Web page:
Despite the fact that a Taser was used to subdue an unruly man in Rhinebeck Wednesday morning, “there is no clear indication at this time that the taser was responsible for Mr. Healy’s death,” Dutchess County Sheriff’s Lt. John Watterson said Thursday. James Healy, 44, refused to leave a woman’s home during a domestic dispute early Wednesday. That’s when she called police and Dutchess County Sheriff’s personnel and State Police from Rhinebeck responded. Healy would not follow orders from the officers and after he fought violently with them, a sheriff’s deputy hit him with a Taser to subdue him. It was after that, that Healy had difficulty breathing, according to troopers, and was taken to the hospital where he died. [LINK]
What exactly would such clear indications look like?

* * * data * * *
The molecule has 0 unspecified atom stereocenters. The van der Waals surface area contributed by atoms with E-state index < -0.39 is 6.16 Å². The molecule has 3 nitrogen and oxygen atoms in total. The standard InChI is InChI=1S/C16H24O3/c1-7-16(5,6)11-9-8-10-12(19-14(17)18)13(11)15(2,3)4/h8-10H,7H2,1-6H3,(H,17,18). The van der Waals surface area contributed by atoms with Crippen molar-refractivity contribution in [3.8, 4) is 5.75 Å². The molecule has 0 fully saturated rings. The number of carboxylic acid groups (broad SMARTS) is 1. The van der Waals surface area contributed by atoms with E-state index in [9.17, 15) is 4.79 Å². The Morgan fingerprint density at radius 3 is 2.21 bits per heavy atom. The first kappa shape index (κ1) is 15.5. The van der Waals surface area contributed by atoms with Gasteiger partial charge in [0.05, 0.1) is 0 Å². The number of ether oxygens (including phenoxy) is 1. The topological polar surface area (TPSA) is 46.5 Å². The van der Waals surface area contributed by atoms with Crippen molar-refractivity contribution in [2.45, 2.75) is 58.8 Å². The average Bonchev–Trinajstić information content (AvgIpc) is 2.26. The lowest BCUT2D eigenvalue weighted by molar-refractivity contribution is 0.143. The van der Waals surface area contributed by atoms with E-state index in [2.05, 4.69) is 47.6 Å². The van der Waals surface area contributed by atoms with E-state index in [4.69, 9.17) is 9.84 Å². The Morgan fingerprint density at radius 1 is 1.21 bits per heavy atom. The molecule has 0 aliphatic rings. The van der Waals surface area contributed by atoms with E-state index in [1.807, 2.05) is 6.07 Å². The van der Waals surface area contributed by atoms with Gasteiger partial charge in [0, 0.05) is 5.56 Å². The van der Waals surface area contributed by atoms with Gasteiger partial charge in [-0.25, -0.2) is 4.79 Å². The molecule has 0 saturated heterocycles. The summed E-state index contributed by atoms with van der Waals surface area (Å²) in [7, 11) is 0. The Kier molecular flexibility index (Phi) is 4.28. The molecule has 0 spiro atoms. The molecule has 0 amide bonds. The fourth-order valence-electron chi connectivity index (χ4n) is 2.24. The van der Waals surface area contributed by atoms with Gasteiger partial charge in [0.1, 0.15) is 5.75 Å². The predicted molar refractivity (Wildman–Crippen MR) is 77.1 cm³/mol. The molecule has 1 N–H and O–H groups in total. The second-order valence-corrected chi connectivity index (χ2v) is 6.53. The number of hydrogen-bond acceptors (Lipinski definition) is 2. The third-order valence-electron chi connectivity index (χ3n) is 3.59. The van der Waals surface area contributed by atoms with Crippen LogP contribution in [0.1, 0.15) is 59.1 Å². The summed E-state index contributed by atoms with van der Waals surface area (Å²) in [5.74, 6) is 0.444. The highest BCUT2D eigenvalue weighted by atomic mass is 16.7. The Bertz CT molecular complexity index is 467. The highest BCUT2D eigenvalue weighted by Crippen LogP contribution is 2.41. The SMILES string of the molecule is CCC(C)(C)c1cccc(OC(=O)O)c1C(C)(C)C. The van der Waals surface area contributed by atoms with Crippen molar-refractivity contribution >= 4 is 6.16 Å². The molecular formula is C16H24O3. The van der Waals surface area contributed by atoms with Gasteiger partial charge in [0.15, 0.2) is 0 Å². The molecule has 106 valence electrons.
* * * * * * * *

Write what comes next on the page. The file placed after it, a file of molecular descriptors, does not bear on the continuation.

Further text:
Tasered, difficulty breathing, died - it's a very common pattern in taser associated deaths.
A taser, even if it was the sole cause of a person's death, leaves little in the way of postmortem clues.
The larger meta-pattern indicated by the taser's Curious Temporal Asymmetry [LINK] is worth considering.
If Sheriff Watterson knows of a reliable postmortem test for a taser death, then perhaps he should write a paper for the New England Journal of Medicine.
The coroner should certainly perform the postmortem test for VF (see [LINK]). But lack of clear evidence is a common trend with taser associated deaths. And given the possible death mechanisms (some essentially new to science), that's not surprising.
If they try to attribute it solely to drug use, then the lethal overdose and exact timing had better line up perfectly. Otherwise it is more then likely a whitewash.
By the way - the justifiability (legal and moral) of this death is an entirely different matter than the possible cause(s) of death.
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